Everyday creative content trumps Bollywood’s for the current generation.
Gone are the days when broadcasters were eager to shell out more than ?200 crore for the satellite television rights of new Hindi films. Now, general entertainment channels dominate the scene, edging out movie broadcasters from the overall pie.
From the de rigeur saas-bahu serials, romantic dramas, thriller episodes, comedy and crime shows, general entertainment channels (GECs) constitute habitual viewing for most consumers. So much so that movie broadcast channels were forced to take a backseat last year. Major movie broadcasters like Sony, Multi Screen Media (MSM), Star India and Zee Entertainment adopted a wait-and-watch strategy to buy new film rights. Poor ratings of some of the blockbusters on television forced many to rethink their strategy.
“GECs tend to offer new programming every day. Most have a fresh approach to storytelling and are entertaining to almost all age groups,” said Neeraj Vyas, EVP and Business Head for Sony Max and Max2. The same does not hold true for movies; some old Bollywood hits are no longer relevant to the current generation. However, Vyas insisted that the overall reach of the genre has not really dropped. Currently, while the GEC share of the genre in the overall pie is around 32-35 per cent, Vyas said movies tend to command a respectable 16 per cent share.
A Zee official maintained that blockbusters have not been delivering the kind of ratings they delivered four years ago. “Newer films do not have the longevity of older films. The biggest Bollywood films are crashing in one of two airings on TV,” added another official.
The Hindi GEC genre remains highly competitive with four channels: Star Plus, Colors, Zee TV and Sony competing for the top spot. Competition has ensured that content remains the key differentiating factor, resulting in higher investments to acquire or to produce content, say analysts.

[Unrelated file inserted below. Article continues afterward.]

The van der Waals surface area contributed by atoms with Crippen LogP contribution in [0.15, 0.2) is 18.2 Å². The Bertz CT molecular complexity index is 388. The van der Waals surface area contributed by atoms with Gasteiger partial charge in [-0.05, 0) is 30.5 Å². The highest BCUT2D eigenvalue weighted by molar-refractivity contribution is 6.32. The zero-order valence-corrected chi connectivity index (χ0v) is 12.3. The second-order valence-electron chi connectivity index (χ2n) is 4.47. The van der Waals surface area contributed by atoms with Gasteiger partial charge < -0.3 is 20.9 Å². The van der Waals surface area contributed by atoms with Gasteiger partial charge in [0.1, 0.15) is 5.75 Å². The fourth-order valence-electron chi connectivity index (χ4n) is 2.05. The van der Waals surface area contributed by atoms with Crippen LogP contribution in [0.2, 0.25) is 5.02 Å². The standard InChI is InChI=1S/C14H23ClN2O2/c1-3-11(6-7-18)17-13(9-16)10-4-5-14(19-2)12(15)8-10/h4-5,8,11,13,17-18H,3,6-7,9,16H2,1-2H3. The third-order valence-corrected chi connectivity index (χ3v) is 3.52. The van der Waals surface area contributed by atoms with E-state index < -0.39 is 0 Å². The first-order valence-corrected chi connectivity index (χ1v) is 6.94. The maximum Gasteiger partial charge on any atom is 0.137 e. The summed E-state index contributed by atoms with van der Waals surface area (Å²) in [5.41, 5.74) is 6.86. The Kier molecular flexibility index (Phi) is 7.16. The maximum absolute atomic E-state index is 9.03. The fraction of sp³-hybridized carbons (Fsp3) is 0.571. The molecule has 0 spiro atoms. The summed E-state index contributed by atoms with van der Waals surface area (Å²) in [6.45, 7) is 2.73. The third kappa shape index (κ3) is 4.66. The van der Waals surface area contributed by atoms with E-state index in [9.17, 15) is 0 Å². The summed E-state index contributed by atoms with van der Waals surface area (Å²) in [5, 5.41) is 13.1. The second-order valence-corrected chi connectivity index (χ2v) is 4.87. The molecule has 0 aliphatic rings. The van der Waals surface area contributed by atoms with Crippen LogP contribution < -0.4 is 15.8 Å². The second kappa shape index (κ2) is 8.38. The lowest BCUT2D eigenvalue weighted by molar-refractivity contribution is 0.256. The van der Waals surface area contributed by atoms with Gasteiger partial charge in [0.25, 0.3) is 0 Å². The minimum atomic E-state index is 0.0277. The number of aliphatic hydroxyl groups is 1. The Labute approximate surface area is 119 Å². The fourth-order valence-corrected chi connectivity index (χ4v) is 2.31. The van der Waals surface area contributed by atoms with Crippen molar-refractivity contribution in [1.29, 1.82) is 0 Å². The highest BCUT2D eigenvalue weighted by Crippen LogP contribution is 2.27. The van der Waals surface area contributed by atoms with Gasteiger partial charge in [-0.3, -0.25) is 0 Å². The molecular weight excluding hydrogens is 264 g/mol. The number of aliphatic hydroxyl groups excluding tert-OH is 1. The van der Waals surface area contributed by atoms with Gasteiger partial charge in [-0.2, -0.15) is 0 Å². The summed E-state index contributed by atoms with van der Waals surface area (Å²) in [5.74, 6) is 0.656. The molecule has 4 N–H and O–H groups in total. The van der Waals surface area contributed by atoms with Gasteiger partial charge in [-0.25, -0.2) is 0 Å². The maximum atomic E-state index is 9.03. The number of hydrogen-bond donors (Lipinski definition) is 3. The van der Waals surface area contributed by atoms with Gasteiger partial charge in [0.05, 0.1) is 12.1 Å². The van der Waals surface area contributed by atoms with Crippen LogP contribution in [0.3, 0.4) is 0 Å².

Though the GEC space continues to face headwind in terms of competitive pressures and rising content costs, healthy growth in advertising revenue has helped ensure fresh programming, and in some cases, good ads for second chapters. The second run of Aamir Khan’s Satyamev Jayate, for instance, saw many sponsors and presenting sponsors. Media agencies indicated that advertisers shelled out ?3.5 to ?4 lakh for a 10-second spot in the second part of the show.
To ensure high ad revenue, the top six Hindi GECs launched 31 new fiction shows in 2014. Zee TV launched seven new shows and Star Plus and Life OK each launched six new shows. Sony Entertainment Television (SET) changed its entire line up with five shows and SAB TV launched four shows, while Colors launched three. Last year, the overall advertising pie for Hindi movie broadcasters was around ?1,400-1,500 crore, soaring by around 20 per cent over 2013.
Vyas insists that bigger movies do get the necessary traction. “Mumbai, Delhi, Madhya Pradesh and Gujarat are huge movie markets. Even from a media planning point of view, the reach delivered by movie channels is virtually on par with what a GEC delivers,” he said, adding that Sony Max, Zee Cinema and Star Gold hold around 50 per cent market share.
Stating that most movie broadcasters were “not necessarily getting their price from advertisers,” Vyas added that historically, the movie genre, “has been undersold, though we are trading at much better levels now.”
Movie broadcasters preferred to continue with their earlier deals with production houses, and did not acquire fresh movies last year. While Star India continued with existing deals inked with Salman Khan and Ajay Devgn, Zee was locked on to new films from different production houses that it had entered into in 2013. Even MSM preferred to continue with Yashraj films.